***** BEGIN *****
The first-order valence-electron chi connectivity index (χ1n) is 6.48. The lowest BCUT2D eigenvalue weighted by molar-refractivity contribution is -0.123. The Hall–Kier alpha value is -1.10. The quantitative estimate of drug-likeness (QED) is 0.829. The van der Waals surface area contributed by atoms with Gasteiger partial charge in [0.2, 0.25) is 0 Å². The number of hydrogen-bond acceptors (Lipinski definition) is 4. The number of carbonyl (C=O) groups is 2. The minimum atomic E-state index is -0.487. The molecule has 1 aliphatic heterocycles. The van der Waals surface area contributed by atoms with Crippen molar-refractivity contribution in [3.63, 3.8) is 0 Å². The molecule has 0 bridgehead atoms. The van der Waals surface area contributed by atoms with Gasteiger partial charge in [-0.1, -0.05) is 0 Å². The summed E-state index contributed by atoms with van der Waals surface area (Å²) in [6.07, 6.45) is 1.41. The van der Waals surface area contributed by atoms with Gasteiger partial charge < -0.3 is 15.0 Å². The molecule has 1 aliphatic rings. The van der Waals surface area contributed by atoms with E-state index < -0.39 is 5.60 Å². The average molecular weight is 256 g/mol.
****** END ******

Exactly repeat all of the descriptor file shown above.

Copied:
The first-order valence-electron chi connectivity index (χ1n) is 6.48. The lowest BCUT2D eigenvalue weighted by molar-refractivity contribution is -0.123. The Hall–Kier alpha value is -1.10. The quantitative estimate of drug-likeness (QED) is 0.829. The van der Waals surface area contributed by atoms with Gasteiger partial charge in [0.2, 0.25) is 0 Å². The number of hydrogen-bond acceptors (Lipinski definition) is 4. The number of carbonyl (C=O) groups is 2. The minimum atomic E-state index is -0.487. The molecule has 1 aliphatic heterocycles. The van der Waals surface area contributed by atoms with Crippen molar-refractivity contribution in [3.63, 3.8) is 0 Å². The molecule has 0 bridgehead atoms. The van der Waals surface area contributed by atoms with Gasteiger partial charge in [-0.1, -0.05) is 0 Å². The summed E-state index contributed by atoms with van der Waals surface area (Å²) in [6.07, 6.45) is 1.41. The van der Waals surface area contributed by atoms with Gasteiger partial charge < -0.3 is 15.0 Å². The molecule has 1 aliphatic rings. The van der Waals surface area contributed by atoms with E-state index < -0.39 is 5.60 Å². The average molecular weight is 256 g/mol.